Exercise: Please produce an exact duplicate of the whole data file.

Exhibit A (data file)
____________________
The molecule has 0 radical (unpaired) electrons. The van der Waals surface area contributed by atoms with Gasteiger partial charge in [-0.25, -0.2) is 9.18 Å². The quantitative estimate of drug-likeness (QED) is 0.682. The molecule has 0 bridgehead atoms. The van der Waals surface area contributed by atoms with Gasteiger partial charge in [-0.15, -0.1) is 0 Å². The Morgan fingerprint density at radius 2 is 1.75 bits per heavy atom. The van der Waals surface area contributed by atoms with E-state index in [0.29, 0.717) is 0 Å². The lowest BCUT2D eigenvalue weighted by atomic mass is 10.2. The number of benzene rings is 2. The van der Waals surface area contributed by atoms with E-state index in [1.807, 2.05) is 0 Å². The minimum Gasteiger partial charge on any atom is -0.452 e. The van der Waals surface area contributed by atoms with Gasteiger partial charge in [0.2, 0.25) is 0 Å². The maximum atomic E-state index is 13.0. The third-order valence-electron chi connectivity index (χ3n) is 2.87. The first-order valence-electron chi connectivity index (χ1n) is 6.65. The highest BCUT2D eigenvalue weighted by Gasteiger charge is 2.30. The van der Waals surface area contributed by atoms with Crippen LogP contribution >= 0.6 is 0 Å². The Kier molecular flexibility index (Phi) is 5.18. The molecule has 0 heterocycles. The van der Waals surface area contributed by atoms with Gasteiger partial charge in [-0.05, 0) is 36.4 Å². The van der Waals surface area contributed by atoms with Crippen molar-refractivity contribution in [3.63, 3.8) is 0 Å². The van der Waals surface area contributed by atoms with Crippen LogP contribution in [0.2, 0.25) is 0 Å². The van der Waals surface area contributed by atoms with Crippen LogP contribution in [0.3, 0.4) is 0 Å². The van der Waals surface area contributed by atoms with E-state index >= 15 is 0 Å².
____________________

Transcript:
The molecule has 0 radical (unpaired) electrons. The van der Waals surface area contributed by atoms with Gasteiger partial charge in [-0.25, -0.2) is 9.18 Å². The quantitative estimate of drug-likeness (QED) is 0.682. The molecule has 0 bridgehead atoms. The van der Waals surface area contributed by atoms with Gasteiger partial charge in [-0.15, -0.1) is 0 Å². The Morgan fingerprint density at radius 2 is 1.75 bits per heavy atom. The van der Waals surface area contributed by atoms with E-state index in [0.29, 0.717) is 0 Å². The lowest BCUT2D eigenvalue weighted by atomic mass is 10.2. The number of benzene rings is 2. The van der Waals surface area contributed by atoms with E-state index in [1.807, 2.05) is 0 Å². The minimum Gasteiger partial charge on any atom is -0.452 e. The van der Waals surface area contributed by atoms with Gasteiger partial charge in [0.2, 0.25) is 0 Å². The maximum atomic E-state index is 13.0. The third-order valence-electron chi connectivity index (χ3n) is 2.87. The first-order valence-electron chi connectivity index (χ1n) is 6.65. The highest BCUT2D eigenvalue weighted by Gasteiger charge is 2.30. The van der Waals surface area contributed by atoms with Crippen LogP contribution >= 0.6 is 0 Å². The Kier molecular flexibility index (Phi) is 5.18. The molecule has 0 heterocycles. The van der Waals surface area contributed by atoms with Gasteiger partial charge in [-0.05, 0) is 36.4 Å². The van der Waals surface area contributed by atoms with Crippen molar-refractivity contribution in [3.63, 3.8) is 0 Å². The van der Waals surface area contributed by atoms with Crippen LogP contribution in [0.2, 0.25) is 0 Å². The van der Waals surface area contributed by atoms with Crippen LogP contribution in [0.3, 0.4) is 0 Å². The van der Waals surface area contributed by atoms with E-state index >= 15 is 0 Å².